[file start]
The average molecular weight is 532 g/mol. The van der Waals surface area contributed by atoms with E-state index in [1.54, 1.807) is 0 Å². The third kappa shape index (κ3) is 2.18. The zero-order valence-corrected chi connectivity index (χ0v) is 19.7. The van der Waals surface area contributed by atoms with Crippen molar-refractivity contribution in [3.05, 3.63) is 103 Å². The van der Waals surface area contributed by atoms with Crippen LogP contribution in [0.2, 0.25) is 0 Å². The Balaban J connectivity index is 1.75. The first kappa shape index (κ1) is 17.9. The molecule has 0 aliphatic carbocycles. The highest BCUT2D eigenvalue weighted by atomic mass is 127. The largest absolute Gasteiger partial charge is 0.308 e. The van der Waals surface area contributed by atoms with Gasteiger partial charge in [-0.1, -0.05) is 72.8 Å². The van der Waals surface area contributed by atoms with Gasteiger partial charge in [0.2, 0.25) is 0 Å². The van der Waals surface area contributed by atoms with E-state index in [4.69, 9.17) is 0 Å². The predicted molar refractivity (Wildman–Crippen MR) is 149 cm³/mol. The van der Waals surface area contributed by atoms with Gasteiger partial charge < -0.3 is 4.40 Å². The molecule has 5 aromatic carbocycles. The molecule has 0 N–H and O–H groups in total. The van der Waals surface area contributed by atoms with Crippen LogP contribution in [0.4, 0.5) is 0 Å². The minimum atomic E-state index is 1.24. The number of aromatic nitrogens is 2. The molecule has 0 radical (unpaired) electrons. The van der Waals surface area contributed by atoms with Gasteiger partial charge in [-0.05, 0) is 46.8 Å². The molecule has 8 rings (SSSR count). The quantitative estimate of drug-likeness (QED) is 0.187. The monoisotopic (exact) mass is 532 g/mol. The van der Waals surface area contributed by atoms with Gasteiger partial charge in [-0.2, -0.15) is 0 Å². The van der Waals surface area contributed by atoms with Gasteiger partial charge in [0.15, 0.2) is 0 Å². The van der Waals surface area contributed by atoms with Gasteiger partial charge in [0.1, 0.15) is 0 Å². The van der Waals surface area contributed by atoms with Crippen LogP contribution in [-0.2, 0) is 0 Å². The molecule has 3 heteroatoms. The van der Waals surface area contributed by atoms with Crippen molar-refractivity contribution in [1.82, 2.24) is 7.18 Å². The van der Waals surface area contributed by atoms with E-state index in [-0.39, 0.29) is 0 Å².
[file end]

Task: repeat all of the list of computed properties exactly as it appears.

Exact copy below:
The average molecular weight is 532 g/mol. The van der Waals surface area contributed by atoms with E-state index in [1.54, 1.807) is 0 Å². The third kappa shape index (κ3) is 2.18. The zero-order valence-corrected chi connectivity index (χ0v) is 19.7. The van der Waals surface area contributed by atoms with Crippen molar-refractivity contribution in [3.05, 3.63) is 103 Å². The van der Waals surface area contributed by atoms with Crippen LogP contribution in [0.2, 0.25) is 0 Å². The Balaban J connectivity index is 1.75. The first kappa shape index (κ1) is 17.9. The molecule has 0 aliphatic carbocycles. The highest BCUT2D eigenvalue weighted by atomic mass is 127. The largest absolute Gasteiger partial charge is 0.308 e. The van der Waals surface area contributed by atoms with Gasteiger partial charge in [-0.1, -0.05) is 72.8 Å². The van der Waals surface area contributed by atoms with Gasteiger partial charge in [0.2, 0.25) is 0 Å². The van der Waals surface area contributed by atoms with E-state index in [4.69, 9.17) is 0 Å². The predicted molar refractivity (Wildman–Crippen MR) is 149 cm³/mol. The van der Waals surface area contributed by atoms with Gasteiger partial charge < -0.3 is 4.40 Å². The molecule has 5 aromatic carbocycles. The molecule has 0 N–H and O–H groups in total. The van der Waals surface area contributed by atoms with Crippen LogP contribution in [0.4, 0.5) is 0 Å². The minimum atomic E-state index is 1.24. The number of aromatic nitrogens is 2. The molecule has 0 radical (unpaired) electrons. The van der Waals surface area contributed by atoms with Gasteiger partial charge in [-0.05, 0) is 46.8 Å². The molecule has 8 rings (SSSR count). The quantitative estimate of drug-likeness (QED) is 0.187. The monoisotopic (exact) mass is 532 g/mol. The van der Waals surface area contributed by atoms with Gasteiger partial charge in [-0.2, -0.15) is 0 Å². The van der Waals surface area contributed by atoms with Gasteiger partial charge in [0.15, 0.2) is 0 Å². The van der Waals surface area contributed by atoms with Gasteiger partial charge in [0.1, 0.15) is 0 Å². The van der Waals surface area contributed by atoms with Crippen LogP contribution in [-0.2, 0) is 0 Å². The molecule has 3 heteroatoms. The van der Waals surface area contributed by atoms with Crippen molar-refractivity contribution in [1.82, 2.24) is 7.18 Å². The van der Waals surface area contributed by atoms with E-state index in [-0.39, 0.29) is 0 Å².